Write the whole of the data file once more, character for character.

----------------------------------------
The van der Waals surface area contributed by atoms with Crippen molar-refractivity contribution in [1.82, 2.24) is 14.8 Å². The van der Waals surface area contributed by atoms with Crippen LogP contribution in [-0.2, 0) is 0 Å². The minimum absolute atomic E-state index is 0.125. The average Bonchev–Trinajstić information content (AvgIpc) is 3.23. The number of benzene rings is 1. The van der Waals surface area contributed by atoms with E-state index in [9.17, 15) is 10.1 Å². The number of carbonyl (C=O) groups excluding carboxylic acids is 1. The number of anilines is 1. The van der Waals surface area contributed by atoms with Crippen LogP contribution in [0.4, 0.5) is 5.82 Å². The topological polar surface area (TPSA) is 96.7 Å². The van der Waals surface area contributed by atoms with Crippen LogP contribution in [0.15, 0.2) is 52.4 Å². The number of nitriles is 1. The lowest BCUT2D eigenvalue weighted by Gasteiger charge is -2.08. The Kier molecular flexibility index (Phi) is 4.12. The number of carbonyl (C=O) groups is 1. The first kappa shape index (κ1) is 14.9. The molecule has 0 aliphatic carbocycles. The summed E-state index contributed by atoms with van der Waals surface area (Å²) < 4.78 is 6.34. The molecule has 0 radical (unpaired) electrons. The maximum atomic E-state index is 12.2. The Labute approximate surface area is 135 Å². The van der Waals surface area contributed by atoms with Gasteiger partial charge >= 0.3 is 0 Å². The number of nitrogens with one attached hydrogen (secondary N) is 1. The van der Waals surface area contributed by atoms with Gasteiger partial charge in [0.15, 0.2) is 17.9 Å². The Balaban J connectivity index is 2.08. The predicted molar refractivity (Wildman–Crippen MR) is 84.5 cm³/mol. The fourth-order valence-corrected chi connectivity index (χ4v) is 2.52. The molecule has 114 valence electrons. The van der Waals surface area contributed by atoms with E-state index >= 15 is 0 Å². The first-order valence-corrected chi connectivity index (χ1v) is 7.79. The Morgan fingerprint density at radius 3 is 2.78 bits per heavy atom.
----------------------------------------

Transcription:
The van der Waals surface area contributed by atoms with Crippen molar-refractivity contribution in [1.82, 2.24) is 14.8 Å². The van der Waals surface area contributed by atoms with Crippen LogP contribution in [-0.2, 0) is 0 Å². The minimum absolute atomic E-state index is 0.125. The average Bonchev–Trinajstić information content (AvgIpc) is 3.23. The number of benzene rings is 1. The van der Waals surface area contributed by atoms with E-state index in [9.17, 15) is 10.1 Å². The number of carbonyl (C=O) groups excluding carboxylic acids is 1. The number of anilines is 1. The van der Waals surface area contributed by atoms with Crippen LogP contribution in [0.4, 0.5) is 5.82 Å². The topological polar surface area (TPSA) is 96.7 Å². The van der Waals surface area contributed by atoms with Crippen LogP contribution in [0.15, 0.2) is 52.4 Å². The number of nitriles is 1. The lowest BCUT2D eigenvalue weighted by Gasteiger charge is -2.08. The Kier molecular flexibility index (Phi) is 4.12. The number of carbonyl (C=O) groups is 1. The first kappa shape index (κ1) is 14.9. The molecule has 0 aliphatic carbocycles. The summed E-state index contributed by atoms with van der Waals surface area (Å²) < 4.78 is 6.34. The molecule has 0 radical (unpaired) electrons. The maximum atomic E-state index is 12.2. The Labute approximate surface area is 135 Å². The van der Waals surface area contributed by atoms with Gasteiger partial charge >= 0.3 is 0 Å². The number of nitrogens with one attached hydrogen (secondary N) is 1. The van der Waals surface area contributed by atoms with Gasteiger partial charge in [0.15, 0.2) is 17.9 Å². The Balaban J connectivity index is 2.08. The predicted molar refractivity (Wildman–Crippen MR) is 84.5 cm³/mol. The fourth-order valence-corrected chi connectivity index (χ4v) is 2.52. The molecule has 114 valence electrons. The van der Waals surface area contributed by atoms with E-state index >= 15 is 0 Å². The first-order valence-corrected chi connectivity index (χ1v) is 7.79. The Morgan fingerprint density at radius 3 is 2.78 bits per heavy atom.